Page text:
To be clear, a book can be a business card. Ray Dalio's new book, Principles, is an example. It's rocketing up the charts and will certainly encourage investors to explore putting money into his funds. In my own life, my first book, Trust Me, I'm Lying, was intended as an expose of the media system. I thought I was effectively destroying my marketing career by writing it, but I ended up signing a slew of marketing clients when the book got attention and sold well.

In both Dalio's and my cases, the benefits we enjoyed came about precisely because neither of us had set out to get clients, only to help people (and sell books, of course). So, what we wrote worked as books, first and foremost.

What is a business card?

That's exactly my point: Anything that genuinely and authentically establishes your expertise and gets you attention can be a business card. But so can asking a great question at a conference can be a business card.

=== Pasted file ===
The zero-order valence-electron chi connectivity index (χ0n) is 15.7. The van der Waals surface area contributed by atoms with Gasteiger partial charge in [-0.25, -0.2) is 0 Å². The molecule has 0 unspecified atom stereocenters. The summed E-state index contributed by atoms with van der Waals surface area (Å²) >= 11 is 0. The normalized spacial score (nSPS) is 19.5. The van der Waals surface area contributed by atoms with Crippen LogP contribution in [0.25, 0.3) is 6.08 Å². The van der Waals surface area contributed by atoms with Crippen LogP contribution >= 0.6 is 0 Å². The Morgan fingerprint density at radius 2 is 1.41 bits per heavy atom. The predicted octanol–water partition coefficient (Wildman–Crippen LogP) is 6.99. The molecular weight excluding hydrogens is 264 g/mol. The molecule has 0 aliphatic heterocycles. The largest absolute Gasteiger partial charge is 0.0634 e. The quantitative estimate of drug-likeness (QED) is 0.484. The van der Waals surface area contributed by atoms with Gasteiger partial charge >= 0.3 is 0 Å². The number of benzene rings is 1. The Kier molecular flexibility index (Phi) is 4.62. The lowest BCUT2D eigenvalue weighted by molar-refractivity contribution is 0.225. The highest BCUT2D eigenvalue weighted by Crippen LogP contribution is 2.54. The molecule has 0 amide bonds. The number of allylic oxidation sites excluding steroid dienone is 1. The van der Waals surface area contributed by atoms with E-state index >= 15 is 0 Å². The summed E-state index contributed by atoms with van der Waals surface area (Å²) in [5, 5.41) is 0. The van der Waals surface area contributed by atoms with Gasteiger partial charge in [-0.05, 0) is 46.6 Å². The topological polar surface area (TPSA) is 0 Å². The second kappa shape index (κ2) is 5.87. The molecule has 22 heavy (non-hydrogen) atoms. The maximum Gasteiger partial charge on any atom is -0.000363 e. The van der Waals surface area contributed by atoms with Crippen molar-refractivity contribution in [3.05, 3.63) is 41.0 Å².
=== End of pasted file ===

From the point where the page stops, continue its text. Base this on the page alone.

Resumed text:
Related: Why Every Entrepreneur Should Write a Book

Leading the board of an important nonprofit in your community can be business card, too. Winning a mention in the media can be a business card. The most effective business card of all? Doing really great work.

Bringing it back to books: We have to value books as a valuable and essential cultural medium that deserves respect. So, setting out to create a book-as-business card is often at odds with making a good impression, let alone creating a book worth reading.

An author who sets out to write a book as a lead-gen device for marketing clients is by definition a lousy marketer. Similarly, a life coach needn't write a book, either. The way this person lives life should be proof of his or her acumen; and raving clients should be what brings in more customers, not a book

Nor, for that matter, should business experts need to write a book to look smart . . . they can just, you know, be smart. So it's no surprise that most of the books "business-card" seekers create are forgettable time-wasters.